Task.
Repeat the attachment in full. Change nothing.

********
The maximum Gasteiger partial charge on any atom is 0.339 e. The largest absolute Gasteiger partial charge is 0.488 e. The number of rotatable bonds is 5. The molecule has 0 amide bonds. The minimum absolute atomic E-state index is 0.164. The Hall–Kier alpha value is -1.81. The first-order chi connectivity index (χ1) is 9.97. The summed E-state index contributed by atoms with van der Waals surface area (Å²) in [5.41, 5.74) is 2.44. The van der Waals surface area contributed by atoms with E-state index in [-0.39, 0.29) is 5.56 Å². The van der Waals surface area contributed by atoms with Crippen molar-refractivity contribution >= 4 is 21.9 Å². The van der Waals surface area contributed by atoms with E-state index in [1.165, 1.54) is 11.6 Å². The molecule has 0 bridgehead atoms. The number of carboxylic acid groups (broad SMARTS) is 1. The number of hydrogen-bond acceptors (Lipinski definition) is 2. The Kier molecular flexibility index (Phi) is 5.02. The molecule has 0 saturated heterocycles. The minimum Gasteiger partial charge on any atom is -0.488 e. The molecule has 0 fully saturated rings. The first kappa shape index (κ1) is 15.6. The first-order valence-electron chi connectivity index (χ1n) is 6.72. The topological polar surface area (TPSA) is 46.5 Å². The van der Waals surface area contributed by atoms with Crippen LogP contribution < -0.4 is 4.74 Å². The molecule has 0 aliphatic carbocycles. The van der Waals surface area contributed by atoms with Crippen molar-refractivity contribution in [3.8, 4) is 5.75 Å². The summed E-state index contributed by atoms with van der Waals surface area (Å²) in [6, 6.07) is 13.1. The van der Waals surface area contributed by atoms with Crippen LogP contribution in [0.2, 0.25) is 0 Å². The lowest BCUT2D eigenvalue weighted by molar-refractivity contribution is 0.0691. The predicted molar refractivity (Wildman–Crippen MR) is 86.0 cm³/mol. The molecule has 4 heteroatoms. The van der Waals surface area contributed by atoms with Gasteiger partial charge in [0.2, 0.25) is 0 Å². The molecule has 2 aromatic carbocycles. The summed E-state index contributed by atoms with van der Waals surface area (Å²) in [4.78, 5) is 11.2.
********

The maximum Gasteiger partial charge on any atom is 0.339 e. The largest absolute Gasteiger partial charge is 0.488 e. The number of rotatable bonds is 5. The molecule has 0 amide bonds. The minimum absolute atomic E-state index is 0.164. The Hall–Kier alpha value is -1.81. The first-order chi connectivity index (χ1) is 9.97. The summed E-state index contributed by atoms with van der Waals surface area (Å²) in [5.41, 5.74) is 2.44. The van der Waals surface area contributed by atoms with E-state index in [-0.39, 0.29) is 5.56 Å². The van der Waals surface area contributed by atoms with Crippen molar-refractivity contribution >= 4 is 21.9 Å². The van der Waals surface area contributed by atoms with E-state index in [1.165, 1.54) is 11.6 Å². The molecule has 0 bridgehead atoms. The number of carboxylic acid groups (broad SMARTS) is 1. The number of hydrogen-bond acceptors (Lipinski definition) is 2. The Kier molecular flexibility index (Phi) is 5.02. The molecule has 0 saturated heterocycles. The minimum Gasteiger partial charge on any atom is -0.488 e. The molecule has 0 fully saturated rings. The first kappa shape index (κ1) is 15.6. The first-order valence-electron chi connectivity index (χ1n) is 6.72. The topological polar surface area (TPSA) is 46.5 Å². The van der Waals surface area contributed by atoms with Crippen LogP contribution < -0.4 is 4.74 Å². The molecule has 0 aliphatic carbocycles. The van der Waals surface area contributed by atoms with Crippen molar-refractivity contribution in [3.8, 4) is 5.75 Å². The summed E-state index contributed by atoms with van der Waals surface area (Å²) in [6, 6.07) is 13.1. The van der Waals surface area contributed by atoms with Crippen LogP contribution in [0.2, 0.25) is 0 Å². The lowest BCUT2D eigenvalue weighted by molar-refractivity contribution is 0.0691. The predicted molar refractivity (Wildman–Crippen MR) is 86.0 cm³/mol. The molecule has 4 heteroatoms. The van der Waals surface area contributed by atoms with Gasteiger partial charge in [0.2, 0.25) is 0 Å². The molecule has 2 aromatic carbocycles. The summed E-state index contributed by atoms with van der Waals surface area (Å²) in [4.78, 5) is 11.2.